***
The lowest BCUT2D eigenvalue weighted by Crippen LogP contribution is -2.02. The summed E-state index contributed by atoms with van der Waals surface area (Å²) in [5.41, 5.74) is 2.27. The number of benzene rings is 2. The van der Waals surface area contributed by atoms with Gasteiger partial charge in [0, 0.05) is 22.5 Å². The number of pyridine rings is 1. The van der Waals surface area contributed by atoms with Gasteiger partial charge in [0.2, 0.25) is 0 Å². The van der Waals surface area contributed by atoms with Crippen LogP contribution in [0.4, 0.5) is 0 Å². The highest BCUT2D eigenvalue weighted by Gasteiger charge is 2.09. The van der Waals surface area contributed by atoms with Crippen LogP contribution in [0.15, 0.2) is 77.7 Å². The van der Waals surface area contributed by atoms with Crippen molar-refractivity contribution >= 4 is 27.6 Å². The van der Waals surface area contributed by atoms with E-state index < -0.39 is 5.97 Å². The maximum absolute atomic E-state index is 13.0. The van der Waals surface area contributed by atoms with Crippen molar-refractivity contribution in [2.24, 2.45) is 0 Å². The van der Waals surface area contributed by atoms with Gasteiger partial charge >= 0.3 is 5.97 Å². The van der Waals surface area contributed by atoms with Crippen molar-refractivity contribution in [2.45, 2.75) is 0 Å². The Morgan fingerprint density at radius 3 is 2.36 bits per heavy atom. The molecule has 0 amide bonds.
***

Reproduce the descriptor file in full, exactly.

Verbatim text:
The lowest BCUT2D eigenvalue weighted by Crippen LogP contribution is -2.02. The summed E-state index contributed by atoms with van der Waals surface area (Å²) in [5.41, 5.74) is 2.27. The number of benzene rings is 2. The van der Waals surface area contributed by atoms with Gasteiger partial charge in [0, 0.05) is 22.5 Å². The number of pyridine rings is 1. The van der Waals surface area contributed by atoms with Gasteiger partial charge in [0.2, 0.25) is 0 Å². The van der Waals surface area contributed by atoms with Crippen LogP contribution in [0.4, 0.5) is 0 Å². The highest BCUT2D eigenvalue weighted by Gasteiger charge is 2.09. The van der Waals surface area contributed by atoms with Crippen LogP contribution in [0.15, 0.2) is 77.7 Å². The van der Waals surface area contributed by atoms with Crippen molar-refractivity contribution >= 4 is 27.6 Å². The van der Waals surface area contributed by atoms with E-state index < -0.39 is 5.97 Å². The maximum absolute atomic E-state index is 13.0. The van der Waals surface area contributed by atoms with Crippen molar-refractivity contribution in [2.24, 2.45) is 0 Å². The van der Waals surface area contributed by atoms with Gasteiger partial charge >= 0.3 is 5.97 Å². The van der Waals surface area contributed by atoms with Crippen molar-refractivity contribution in [2.45, 2.75) is 0 Å². The Morgan fingerprint density at radius 3 is 2.36 bits per heavy atom. The molecule has 0 amide bonds.